The data shows a rise of 17 percent for the year, and “April 2020 posted the highest year-over-year unit gains,” NPD writes, “when 5.2 million more ebooks were sold compared to 2019. 

“May saw the next highest year-over-year gains, up 4.8 million units.”

This, of course, is the coronavirus digital acceleration effect in action. “The  pandemic made the digital format more desirable,” McLean reports, “as it’s a germ-free experience and ebooks can be acquired  instantly at home” when downloaded.

Combining print and ebook sales, NPD sees ebooks representing “about 18 percent of total sales in 2020, a one-point increase above 17 percent in 2019.

In categories and ebook-sales activity:

  • Adult fiction, the largest ebook category, represented nearly 60 percent of the ebook market and sold 103 million units in the pandemic year 2020, growing 6 million units compared to 2019. Where the Crawdads Sing by Delia Owens was the top selling adult fiction ebook of the year for a second year, followed by American Dirt by Jeanine Cummins
  • Adult nonfiction grew by 20 percent, selling 48 million units in 2020 compared to 39 million in 2019. Too Much and  Never Enough by Mary L. Trump was the bestselling adult nonfiction title of the year, followed by How to Be an Antiracist by Ibram X. Kendi
  • Children’s ebooks (fiction and non-fiction combined) sold 17 million units in 2020, 8 million more units in 2020 compared to 2019. Nearly 90 percent of these gains were from juvenile fiction. The bestselling ebook of the year was a juvenile fiction title, The Bad Seed by Jory John
  • YA ebooks grew 56 percent overall with 64 million units sold. Midnight Sun by Stephenie Meyer was the  bestselling young adult ebook of the year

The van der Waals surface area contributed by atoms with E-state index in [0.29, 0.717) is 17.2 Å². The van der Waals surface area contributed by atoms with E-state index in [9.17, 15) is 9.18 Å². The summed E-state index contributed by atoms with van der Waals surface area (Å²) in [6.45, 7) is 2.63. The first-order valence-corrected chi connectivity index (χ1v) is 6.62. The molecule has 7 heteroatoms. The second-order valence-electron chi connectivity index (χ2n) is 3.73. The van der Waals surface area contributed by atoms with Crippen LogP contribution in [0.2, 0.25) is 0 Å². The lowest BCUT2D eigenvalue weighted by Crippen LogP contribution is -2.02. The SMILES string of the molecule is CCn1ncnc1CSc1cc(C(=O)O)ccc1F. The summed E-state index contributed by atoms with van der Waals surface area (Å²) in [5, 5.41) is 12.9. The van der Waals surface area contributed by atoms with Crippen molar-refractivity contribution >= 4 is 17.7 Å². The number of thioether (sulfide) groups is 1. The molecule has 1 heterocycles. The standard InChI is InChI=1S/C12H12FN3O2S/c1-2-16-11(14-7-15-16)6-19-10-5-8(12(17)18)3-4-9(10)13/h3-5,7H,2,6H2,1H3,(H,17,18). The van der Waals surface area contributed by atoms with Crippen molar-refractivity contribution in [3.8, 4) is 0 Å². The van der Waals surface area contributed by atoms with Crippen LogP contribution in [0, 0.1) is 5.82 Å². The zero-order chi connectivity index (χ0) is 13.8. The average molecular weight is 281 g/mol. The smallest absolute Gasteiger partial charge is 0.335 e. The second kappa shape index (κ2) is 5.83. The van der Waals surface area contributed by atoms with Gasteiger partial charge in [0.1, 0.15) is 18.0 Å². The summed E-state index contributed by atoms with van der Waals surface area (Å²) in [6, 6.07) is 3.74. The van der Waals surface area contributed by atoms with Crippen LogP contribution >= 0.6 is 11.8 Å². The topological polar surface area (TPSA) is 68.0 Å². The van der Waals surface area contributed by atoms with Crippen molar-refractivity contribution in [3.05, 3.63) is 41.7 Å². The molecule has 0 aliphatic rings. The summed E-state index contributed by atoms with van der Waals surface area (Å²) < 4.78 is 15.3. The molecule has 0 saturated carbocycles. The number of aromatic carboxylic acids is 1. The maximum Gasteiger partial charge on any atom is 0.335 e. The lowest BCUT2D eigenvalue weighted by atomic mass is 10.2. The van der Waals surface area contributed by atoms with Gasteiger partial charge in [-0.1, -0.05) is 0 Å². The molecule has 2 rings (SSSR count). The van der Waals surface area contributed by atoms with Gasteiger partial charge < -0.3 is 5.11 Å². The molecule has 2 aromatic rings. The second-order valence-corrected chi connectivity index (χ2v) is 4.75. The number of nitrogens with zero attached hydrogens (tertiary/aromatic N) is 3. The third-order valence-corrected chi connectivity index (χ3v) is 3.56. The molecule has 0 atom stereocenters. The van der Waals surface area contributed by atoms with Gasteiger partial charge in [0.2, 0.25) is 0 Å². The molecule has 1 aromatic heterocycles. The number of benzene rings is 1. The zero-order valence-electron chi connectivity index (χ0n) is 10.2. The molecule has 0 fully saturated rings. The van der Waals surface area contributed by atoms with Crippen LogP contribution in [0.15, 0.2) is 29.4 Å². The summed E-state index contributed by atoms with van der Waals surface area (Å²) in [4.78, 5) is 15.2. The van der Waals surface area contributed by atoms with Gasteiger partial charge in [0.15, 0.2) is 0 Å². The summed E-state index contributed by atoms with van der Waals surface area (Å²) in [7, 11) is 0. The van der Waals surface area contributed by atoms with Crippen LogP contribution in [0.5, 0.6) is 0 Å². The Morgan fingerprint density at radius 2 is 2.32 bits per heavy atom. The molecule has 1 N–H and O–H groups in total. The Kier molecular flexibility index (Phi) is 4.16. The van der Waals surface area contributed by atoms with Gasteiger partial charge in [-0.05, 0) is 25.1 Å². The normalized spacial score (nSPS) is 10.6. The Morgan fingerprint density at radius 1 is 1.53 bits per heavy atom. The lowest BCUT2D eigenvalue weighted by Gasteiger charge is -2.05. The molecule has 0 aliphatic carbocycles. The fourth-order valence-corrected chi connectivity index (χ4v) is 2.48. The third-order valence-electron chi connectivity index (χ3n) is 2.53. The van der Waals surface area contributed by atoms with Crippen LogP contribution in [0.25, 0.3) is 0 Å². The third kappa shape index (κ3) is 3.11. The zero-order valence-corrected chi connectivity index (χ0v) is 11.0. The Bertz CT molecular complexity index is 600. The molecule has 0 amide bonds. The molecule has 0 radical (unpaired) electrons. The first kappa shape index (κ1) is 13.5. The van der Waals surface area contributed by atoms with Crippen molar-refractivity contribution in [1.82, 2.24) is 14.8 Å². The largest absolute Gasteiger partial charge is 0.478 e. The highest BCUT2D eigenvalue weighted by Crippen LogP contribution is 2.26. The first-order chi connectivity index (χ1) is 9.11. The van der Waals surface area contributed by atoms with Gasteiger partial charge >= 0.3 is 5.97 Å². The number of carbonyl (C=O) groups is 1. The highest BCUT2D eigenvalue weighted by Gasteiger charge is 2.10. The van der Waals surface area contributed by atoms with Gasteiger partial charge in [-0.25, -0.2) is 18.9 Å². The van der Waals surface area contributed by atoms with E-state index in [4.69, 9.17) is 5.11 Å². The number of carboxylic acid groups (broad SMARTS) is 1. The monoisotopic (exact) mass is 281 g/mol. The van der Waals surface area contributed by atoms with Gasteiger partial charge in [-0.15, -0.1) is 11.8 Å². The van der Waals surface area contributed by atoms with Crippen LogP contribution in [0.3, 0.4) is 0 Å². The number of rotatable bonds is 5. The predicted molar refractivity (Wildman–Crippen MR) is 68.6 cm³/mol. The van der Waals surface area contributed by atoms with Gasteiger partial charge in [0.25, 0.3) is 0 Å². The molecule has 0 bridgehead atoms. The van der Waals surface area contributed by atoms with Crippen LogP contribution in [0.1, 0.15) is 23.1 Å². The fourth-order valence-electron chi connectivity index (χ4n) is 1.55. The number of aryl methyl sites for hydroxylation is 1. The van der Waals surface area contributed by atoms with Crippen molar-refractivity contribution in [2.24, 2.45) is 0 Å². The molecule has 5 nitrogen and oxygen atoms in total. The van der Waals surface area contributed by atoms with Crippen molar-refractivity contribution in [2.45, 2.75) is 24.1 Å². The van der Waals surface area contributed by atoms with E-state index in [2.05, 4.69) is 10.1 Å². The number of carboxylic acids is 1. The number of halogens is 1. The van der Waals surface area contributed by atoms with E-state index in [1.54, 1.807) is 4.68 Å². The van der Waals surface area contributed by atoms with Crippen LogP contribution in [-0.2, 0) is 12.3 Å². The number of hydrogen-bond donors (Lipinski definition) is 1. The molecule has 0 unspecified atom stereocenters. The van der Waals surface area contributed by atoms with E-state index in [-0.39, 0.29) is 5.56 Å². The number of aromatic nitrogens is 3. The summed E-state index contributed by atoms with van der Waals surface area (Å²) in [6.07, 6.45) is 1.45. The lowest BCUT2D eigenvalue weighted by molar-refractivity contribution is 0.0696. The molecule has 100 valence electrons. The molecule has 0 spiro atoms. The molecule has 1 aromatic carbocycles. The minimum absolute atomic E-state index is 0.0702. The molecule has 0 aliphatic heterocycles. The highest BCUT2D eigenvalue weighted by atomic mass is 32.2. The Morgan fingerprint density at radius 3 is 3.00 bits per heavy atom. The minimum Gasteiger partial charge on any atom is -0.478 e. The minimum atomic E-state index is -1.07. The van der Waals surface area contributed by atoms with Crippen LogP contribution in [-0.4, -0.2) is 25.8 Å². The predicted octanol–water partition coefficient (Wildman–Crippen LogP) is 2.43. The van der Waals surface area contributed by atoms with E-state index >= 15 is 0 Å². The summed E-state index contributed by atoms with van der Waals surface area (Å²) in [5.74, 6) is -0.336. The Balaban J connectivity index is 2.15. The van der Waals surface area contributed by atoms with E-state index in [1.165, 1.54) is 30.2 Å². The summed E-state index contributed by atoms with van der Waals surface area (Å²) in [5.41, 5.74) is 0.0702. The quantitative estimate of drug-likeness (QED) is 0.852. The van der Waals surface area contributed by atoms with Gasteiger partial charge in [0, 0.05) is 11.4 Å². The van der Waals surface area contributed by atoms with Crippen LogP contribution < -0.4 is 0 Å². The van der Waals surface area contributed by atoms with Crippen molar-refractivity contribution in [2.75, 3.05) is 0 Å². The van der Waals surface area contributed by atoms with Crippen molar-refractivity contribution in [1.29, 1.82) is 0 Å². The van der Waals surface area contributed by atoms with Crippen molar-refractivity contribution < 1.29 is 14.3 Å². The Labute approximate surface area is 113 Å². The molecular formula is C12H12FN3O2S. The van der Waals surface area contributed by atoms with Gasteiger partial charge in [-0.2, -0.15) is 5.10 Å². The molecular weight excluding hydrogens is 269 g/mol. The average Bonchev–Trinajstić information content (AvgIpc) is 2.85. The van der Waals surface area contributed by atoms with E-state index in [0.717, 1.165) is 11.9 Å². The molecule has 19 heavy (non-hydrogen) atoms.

More on the United States market is here, more on the NPD Group’s reports is here and more from Publishing Perspectives on political books is here. More from us on industry statistics is here.

And more on the coronavirus COVID-19 pandemic and its impact on international book publishing is here

About the Author

Porter Anderson

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Porter Anderson is a non-resident fellow of Trends Research & Advisory, and he has been named International Trade Press Journalist of the Year in London Book Fair's International Excellence Awards. He is Editor-in-Chief of Publishing Perspectives. He formerly was Associate Editor for The FutureBook at London's The Bookseller. Anderson was for more than a decade a senior producer and anchor with CNN.com, CNN International, and CNN USA. As as an arts critic (National Critics Institute), he was with The Village Voice, the Dallas Times Herald, and the Tampa Tribune, now the Tampa Bay Times. He co-founded The Hot Sheet, a newsletter for authors, which now is owned and operated by Jane Friedman.